Washing walls: are we having fun yet?
Before you actually start the work of washing walls, you need to assess just how much work they actually need…and how much effect your work can actually have.
Do your walls need spot cleaning…a dab here and there for dirty spots? Or are they seriously soiled, covered with grime, soot, or nicotine? Even if you are planning to paint the walls, a good cleaning is in order. And that nice new sponge mop you used for the ceiling is the perfect tool for washing down dirty painted walls. But when washing walls, begin at the bottom of the wall and work your way up…those drips of water running from the top will leave streaks in a dirty wall surface that will be devilishly difficult to remove later! The same cleaning solution used on the ceilings is perfect for painted walls, although you should test first in an inconspicuous spot to make sure it will not harm or remove the paint.
Be careful about scrubbing too hard on painted wall surfaces as you may lose the paint. If you have wallpaper and it’s not vinyl, you could be in for some trouble: wall paper can be very difficult to clean, particularly if the offending agent is oil-based, like cooking splatter.
Crayon: WD-40 can be helpful in removing crayon from painted wall surfaces: spray over the spots and wipe off with paper towels. Then wash the wall with your cleaning solution.
Pencil: An art gum eraser can be very helpful in removing pencil marks from walls. Rub gently, as if you were erasing a sheet of paper, and wash afterward with cleaning solution.
Ink: Anything that can remove ink from a painted surface may remove the paint as well. Test the following in an inconspicuous spot before applying to the inked areas. Wash wall afterwards.
Hair spray: with an amply supply of paper towels at hand, spray hairspray over the ink spot and then blot clean. Use a fresh paper towel for each blot or you could end up spreading the stain.
Toothpaste. Gently rub a little on the spot, let it sit for about 10 minutes, then wipe clean.
Alcohol: for surfaces that will not be damaged by alcohol, dab some rubbing alcohol (isopropyl alcohol, which is a solution of 30% pure alcohol and 70% water) directly on the stain. Try to keep a moist pad of alcohol against the stain for ten minutes or so, then blot away the stain with clean paper towels.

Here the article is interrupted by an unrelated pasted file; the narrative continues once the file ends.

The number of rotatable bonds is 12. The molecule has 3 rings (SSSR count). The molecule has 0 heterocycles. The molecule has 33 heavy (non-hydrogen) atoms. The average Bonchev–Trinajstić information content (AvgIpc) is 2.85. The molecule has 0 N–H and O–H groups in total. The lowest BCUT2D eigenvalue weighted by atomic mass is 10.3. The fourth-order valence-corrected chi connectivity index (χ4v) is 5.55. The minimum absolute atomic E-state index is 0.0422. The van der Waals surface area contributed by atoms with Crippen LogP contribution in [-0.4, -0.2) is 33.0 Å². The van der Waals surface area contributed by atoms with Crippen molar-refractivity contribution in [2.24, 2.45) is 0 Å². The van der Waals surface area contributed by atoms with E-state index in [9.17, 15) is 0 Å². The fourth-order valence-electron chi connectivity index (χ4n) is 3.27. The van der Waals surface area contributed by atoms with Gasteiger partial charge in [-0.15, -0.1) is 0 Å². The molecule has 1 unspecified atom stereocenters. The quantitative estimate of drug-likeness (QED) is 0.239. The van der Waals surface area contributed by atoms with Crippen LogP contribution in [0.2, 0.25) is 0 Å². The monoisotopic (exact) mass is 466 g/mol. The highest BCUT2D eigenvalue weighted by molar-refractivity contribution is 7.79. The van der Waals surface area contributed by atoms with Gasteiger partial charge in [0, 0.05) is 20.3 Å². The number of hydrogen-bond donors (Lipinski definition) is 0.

Nail polish remover: it can strip paint, so this must be tested before use in a visible area. This works especially well for floors and tiles, but caution must be taken for painted walls. Blot onto the stain with a paper towel.
While you are on vertical surfaces, this is the time to do windows, pictures and picture frames, woodwork, and anything else that may drip dirty water down to the floor…remember to start at the bottom and work your way up.
Washing the whole (painted) wall
The same solution, mop, and technique that were used to wash the ceiling can be used to wash painted walls with the following caveats:
1) Gloss and semi-gloss walls will survive washing better than flat latex paints. If your paint is flat (not even a little shiny), don’t scrub too hard or you may take off paint and all.
2) Wash walls from the bottom, up. Start at the baseboard (skirting board) and work your way up. Don’t allow water to run down the wall as you clean. A sponge mop that is only damp is the best tool to use.
Nowadays walls can be made of…or covered with…just about anything. It’s not possible to cover every eventuality, so we’ll just touch lightly on the most common wall coverings:
If you have fake wood panelling, you can wash it exactly the same way you wash a painted wall. Cleaning panelling of real wood, however, depends on how the wood is finished. See the section on woodwork, below, for how to clean wood.
Tile is pretty forgiving and most things will come off tile pretty easily. Problems with grout sometimes arise, though, and sometimes rust will stain tile.
A poultice made of bleach and baking soda on a damp paper towel will help remove rust stains from tiles and grout. The poultice can be stuck to the tile…even tiled walls…by wetting the paper towel and smoothing the outer few inches against the wall.
A paste of bleach and baking soda can also be “trowelled” into grout using the back side of a teaspoon. Allow to dry, rinse off, and repeat as necessary.
Vinyl wall paper can be washed with a damp cloth and mild soap. Hard scrubbing should be avoided to prevent rubbing off the pattern. Dry with a soft cloth.
Other wall coverings such as sisal, paper wallpaper, fabric should be vacuumed with a soft brush. Any further cleaning should be done by a professional.
Washing the woodwork
When the walls are clean, it is time to wash the woodwork: doors, door frames, window frames and sills, built-ins, and panelled walls.
Woodwork is usually painted with high gloss or semi-gloss enamel paint. This makes it relatively easy to clean.
Never spray your cleaning solution directly on a surface, and this includes woodwork. Spray the solution onto your cleaning cloth and wipe it over the surfaces to be cleaned. Do not forget to wipe the tops of door sills and door frames. The same solutions to wall stains can be used on painted woodwork.
When cleaning vertical surfaces, be sure to start at the bottom and work your way up so you don’t create drip marks.